Auteurs similaires à suivre
Gérer vos suivis
Les clients ont aussi acheté des articles de
Mises à jour de l'auteur
Livres de Catherine D'Ignazio
Today, data science is a form of power. It has been used to expose injustice, improve health outcomes, and topple governments. But it has also been used to discriminate, police, and surveil. This potential for good, on the one hand, and harm, on the other, makes it essential to ask: Data science by whom? Data science for whom? Data science with whose interests in mind? The narratives around big data and data science are overwhelmingly white, male, and techno-heroic. In Data Feminism, Catherine D'Ignazio and Lauren Klein present a new way of thinking about data science and data ethics—one that is informed by intersectional feminist thought.
Illustrating data feminism in action, D'Ignazio and Klein show how challenges to the male/female binary can help challenge other hierarchical (and empirically wrong) classification systems. They explain how, for example, an understanding of emotion can expand our ideas about effective data visualization, and how the concept of invisible labor can expose the significant human efforts required by our automated systems. And they show why the data never, ever “speak for themselves.”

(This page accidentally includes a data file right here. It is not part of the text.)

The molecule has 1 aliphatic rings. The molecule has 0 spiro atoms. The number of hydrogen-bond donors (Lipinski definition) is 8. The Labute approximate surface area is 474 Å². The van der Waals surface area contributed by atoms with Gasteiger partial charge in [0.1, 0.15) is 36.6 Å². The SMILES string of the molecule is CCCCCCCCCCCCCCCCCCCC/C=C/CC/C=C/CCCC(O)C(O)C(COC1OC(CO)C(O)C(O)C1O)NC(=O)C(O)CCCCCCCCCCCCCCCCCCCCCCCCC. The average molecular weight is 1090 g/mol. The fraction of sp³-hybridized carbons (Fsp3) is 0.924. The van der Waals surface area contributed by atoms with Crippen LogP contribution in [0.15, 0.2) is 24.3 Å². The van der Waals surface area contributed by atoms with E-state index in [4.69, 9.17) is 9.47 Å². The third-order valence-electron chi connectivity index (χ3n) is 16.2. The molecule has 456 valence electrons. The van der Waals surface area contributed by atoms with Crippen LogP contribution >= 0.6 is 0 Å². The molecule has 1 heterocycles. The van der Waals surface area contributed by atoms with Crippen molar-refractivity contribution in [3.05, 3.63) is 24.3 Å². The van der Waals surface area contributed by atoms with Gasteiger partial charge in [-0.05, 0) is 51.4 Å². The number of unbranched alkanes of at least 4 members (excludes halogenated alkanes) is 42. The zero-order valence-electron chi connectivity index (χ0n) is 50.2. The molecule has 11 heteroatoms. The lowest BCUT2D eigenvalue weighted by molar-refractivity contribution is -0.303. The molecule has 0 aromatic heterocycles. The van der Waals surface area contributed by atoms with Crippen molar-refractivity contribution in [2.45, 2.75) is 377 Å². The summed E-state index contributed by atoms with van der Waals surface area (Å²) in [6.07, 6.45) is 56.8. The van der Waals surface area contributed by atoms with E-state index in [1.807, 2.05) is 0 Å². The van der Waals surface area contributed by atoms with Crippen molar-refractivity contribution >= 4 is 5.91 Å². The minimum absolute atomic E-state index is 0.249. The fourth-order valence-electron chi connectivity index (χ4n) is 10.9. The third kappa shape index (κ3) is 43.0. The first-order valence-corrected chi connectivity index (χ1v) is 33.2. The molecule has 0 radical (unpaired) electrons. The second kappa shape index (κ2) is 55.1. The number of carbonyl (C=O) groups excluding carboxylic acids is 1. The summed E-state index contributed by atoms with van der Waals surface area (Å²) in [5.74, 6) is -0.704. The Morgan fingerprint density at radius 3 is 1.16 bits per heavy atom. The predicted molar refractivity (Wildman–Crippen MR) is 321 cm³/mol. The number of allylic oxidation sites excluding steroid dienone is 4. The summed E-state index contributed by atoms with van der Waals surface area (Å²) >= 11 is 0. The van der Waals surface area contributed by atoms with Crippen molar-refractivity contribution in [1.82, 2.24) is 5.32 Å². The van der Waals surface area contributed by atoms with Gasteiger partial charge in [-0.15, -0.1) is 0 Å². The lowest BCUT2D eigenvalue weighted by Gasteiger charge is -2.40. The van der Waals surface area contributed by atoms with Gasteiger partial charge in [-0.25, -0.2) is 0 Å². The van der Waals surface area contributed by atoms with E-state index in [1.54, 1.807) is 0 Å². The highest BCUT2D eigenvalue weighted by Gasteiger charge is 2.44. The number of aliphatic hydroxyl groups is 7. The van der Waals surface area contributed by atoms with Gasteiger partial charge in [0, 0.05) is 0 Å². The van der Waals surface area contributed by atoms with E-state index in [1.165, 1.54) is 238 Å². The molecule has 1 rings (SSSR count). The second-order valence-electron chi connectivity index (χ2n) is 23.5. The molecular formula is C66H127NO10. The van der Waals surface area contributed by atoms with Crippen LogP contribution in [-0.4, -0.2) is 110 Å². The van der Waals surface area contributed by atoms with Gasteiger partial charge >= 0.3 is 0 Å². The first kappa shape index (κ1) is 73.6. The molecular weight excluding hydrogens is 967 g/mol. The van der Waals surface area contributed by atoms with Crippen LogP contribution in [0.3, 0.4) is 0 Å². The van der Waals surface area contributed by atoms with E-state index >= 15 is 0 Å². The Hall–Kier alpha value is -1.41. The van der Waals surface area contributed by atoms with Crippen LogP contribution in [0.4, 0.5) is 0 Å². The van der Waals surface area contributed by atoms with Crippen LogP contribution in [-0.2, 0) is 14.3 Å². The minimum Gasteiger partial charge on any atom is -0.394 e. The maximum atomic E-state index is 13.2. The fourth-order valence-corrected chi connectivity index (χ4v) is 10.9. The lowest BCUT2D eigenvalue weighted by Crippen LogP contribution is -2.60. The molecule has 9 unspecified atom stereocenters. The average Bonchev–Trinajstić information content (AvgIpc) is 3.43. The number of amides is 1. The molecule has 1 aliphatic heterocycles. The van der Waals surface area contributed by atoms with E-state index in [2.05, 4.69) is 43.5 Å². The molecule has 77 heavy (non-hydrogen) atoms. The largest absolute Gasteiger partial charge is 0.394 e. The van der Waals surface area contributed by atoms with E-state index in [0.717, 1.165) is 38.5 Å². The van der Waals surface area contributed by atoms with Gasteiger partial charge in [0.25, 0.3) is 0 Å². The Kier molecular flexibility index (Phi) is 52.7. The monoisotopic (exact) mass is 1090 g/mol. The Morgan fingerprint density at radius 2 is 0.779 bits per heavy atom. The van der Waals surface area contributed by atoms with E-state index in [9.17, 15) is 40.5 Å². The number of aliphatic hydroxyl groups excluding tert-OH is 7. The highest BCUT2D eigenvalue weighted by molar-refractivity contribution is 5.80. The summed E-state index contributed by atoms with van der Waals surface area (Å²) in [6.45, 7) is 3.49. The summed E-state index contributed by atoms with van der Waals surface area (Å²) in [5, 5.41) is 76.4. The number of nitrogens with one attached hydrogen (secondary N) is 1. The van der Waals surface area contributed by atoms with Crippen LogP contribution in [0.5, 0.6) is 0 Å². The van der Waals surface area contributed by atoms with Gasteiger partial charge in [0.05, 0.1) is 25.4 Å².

Data Feminism offers strategies for data scientists seeking to learn how feminism can help them work toward justice, and for feminists who want to focus their efforts on the growing field of data science. But Data Feminism is about much more than gender. It is about power, about who has it and who doesn't, and about how those differentials of power can be challenged and changed.
This pathbreaking work offers an interdisciplinary perspective on big data, interrogating key terms. Scholars from a range of disciplines interrogate concepts relevant to critical studies of big data--arranged glossary style, from from abuse and aggregate to visualization and vulnerability--both challenging conventional usage of such often-used terms as prediction and objectivity and introducing such unfamiliar ones as overfitting and copynorm. The contributors include both leading researchers, including N. Katherine Hayles, Johanna Drucker and Lisa Gitelman, and such emerging agenda-setting scholars as Safiya Noble, Sarah T. Roberts and Nicole Starosielski.